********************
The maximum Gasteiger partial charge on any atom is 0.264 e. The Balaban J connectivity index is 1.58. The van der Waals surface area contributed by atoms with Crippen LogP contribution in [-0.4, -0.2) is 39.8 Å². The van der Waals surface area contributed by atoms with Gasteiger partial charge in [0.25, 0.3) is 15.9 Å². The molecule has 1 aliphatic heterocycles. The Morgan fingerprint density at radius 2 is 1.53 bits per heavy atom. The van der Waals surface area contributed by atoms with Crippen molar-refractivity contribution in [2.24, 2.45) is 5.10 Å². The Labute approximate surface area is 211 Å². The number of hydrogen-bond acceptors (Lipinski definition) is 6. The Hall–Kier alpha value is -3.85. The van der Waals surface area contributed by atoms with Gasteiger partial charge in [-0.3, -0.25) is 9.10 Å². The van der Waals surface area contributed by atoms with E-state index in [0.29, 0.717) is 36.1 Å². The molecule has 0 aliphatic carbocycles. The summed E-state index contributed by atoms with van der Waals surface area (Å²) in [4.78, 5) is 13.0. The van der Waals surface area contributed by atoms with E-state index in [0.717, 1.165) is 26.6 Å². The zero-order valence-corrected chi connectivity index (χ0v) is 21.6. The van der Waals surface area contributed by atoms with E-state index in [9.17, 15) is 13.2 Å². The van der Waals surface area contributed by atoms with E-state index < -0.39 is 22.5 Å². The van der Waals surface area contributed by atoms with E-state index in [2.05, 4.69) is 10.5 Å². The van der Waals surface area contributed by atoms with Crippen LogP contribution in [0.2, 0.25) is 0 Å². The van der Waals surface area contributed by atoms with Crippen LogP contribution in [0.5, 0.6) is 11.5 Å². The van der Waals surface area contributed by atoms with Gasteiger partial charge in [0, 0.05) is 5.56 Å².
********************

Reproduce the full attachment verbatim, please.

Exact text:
The maximum Gasteiger partial charge on any atom is 0.264 e. The Balaban J connectivity index is 1.58. The van der Waals surface area contributed by atoms with Crippen LogP contribution in [-0.4, -0.2) is 39.8 Å². The van der Waals surface area contributed by atoms with Gasteiger partial charge in [0.25, 0.3) is 15.9 Å². The molecule has 1 aliphatic heterocycles. The Morgan fingerprint density at radius 2 is 1.53 bits per heavy atom. The van der Waals surface area contributed by atoms with Crippen molar-refractivity contribution in [2.24, 2.45) is 5.10 Å². The Labute approximate surface area is 211 Å². The number of hydrogen-bond acceptors (Lipinski definition) is 6. The Hall–Kier alpha value is -3.85. The van der Waals surface area contributed by atoms with Gasteiger partial charge in [-0.3, -0.25) is 9.10 Å². The van der Waals surface area contributed by atoms with E-state index in [0.29, 0.717) is 36.1 Å². The molecule has 0 aliphatic carbocycles. The summed E-state index contributed by atoms with van der Waals surface area (Å²) in [4.78, 5) is 13.0. The van der Waals surface area contributed by atoms with E-state index in [0.717, 1.165) is 26.6 Å². The zero-order valence-corrected chi connectivity index (χ0v) is 21.6. The van der Waals surface area contributed by atoms with E-state index in [9.17, 15) is 13.2 Å². The van der Waals surface area contributed by atoms with E-state index < -0.39 is 22.5 Å². The van der Waals surface area contributed by atoms with E-state index in [2.05, 4.69) is 10.5 Å². The van der Waals surface area contributed by atoms with Crippen LogP contribution in [0.2, 0.25) is 0 Å². The van der Waals surface area contributed by atoms with Crippen LogP contribution in [0.5, 0.6) is 11.5 Å². The van der Waals surface area contributed by atoms with Gasteiger partial charge in [0, 0.05) is 5.56 Å².